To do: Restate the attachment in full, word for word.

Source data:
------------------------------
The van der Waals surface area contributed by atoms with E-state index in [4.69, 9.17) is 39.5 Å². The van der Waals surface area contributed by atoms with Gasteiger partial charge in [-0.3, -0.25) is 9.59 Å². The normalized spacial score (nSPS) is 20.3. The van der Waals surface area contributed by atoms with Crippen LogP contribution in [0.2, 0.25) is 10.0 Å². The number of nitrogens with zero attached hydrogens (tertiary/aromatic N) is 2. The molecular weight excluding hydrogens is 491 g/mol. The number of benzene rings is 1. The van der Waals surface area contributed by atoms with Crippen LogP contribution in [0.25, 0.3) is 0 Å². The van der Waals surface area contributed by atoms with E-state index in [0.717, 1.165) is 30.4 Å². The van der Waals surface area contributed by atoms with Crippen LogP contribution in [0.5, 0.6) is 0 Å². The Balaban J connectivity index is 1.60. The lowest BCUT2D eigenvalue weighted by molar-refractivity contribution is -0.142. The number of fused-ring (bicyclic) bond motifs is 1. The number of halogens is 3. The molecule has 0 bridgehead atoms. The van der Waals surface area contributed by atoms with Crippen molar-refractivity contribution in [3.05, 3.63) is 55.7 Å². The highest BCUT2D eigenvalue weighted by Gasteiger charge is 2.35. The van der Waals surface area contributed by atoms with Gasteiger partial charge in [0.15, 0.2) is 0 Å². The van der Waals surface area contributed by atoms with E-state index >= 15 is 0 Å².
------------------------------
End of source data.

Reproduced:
The van der Waals surface area contributed by atoms with E-state index in [4.69, 9.17) is 39.5 Å². The van der Waals surface area contributed by atoms with Gasteiger partial charge in [-0.3, -0.25) is 9.59 Å². The normalized spacial score (nSPS) is 20.3. The van der Waals surface area contributed by atoms with Crippen LogP contribution in [0.2, 0.25) is 10.0 Å². The number of nitrogens with zero attached hydrogens (tertiary/aromatic N) is 2. The molecular weight excluding hydrogens is 491 g/mol. The number of benzene rings is 1. The van der Waals surface area contributed by atoms with Crippen LogP contribution in [0.25, 0.3) is 0 Å². The van der Waals surface area contributed by atoms with E-state index in [0.717, 1.165) is 30.4 Å². The van der Waals surface area contributed by atoms with Crippen LogP contribution in [0.5, 0.6) is 0 Å². The Balaban J connectivity index is 1.60. The lowest BCUT2D eigenvalue weighted by molar-refractivity contribution is -0.142. The number of fused-ring (bicyclic) bond motifs is 1. The number of halogens is 3. The molecule has 0 bridgehead atoms. The van der Waals surface area contributed by atoms with Crippen molar-refractivity contribution in [3.05, 3.63) is 55.7 Å². The highest BCUT2D eigenvalue weighted by Gasteiger charge is 2.35. The van der Waals surface area contributed by atoms with Gasteiger partial charge in [0.15, 0.2) is 0 Å². The van der Waals surface area contributed by atoms with E-state index >= 15 is 0 Å².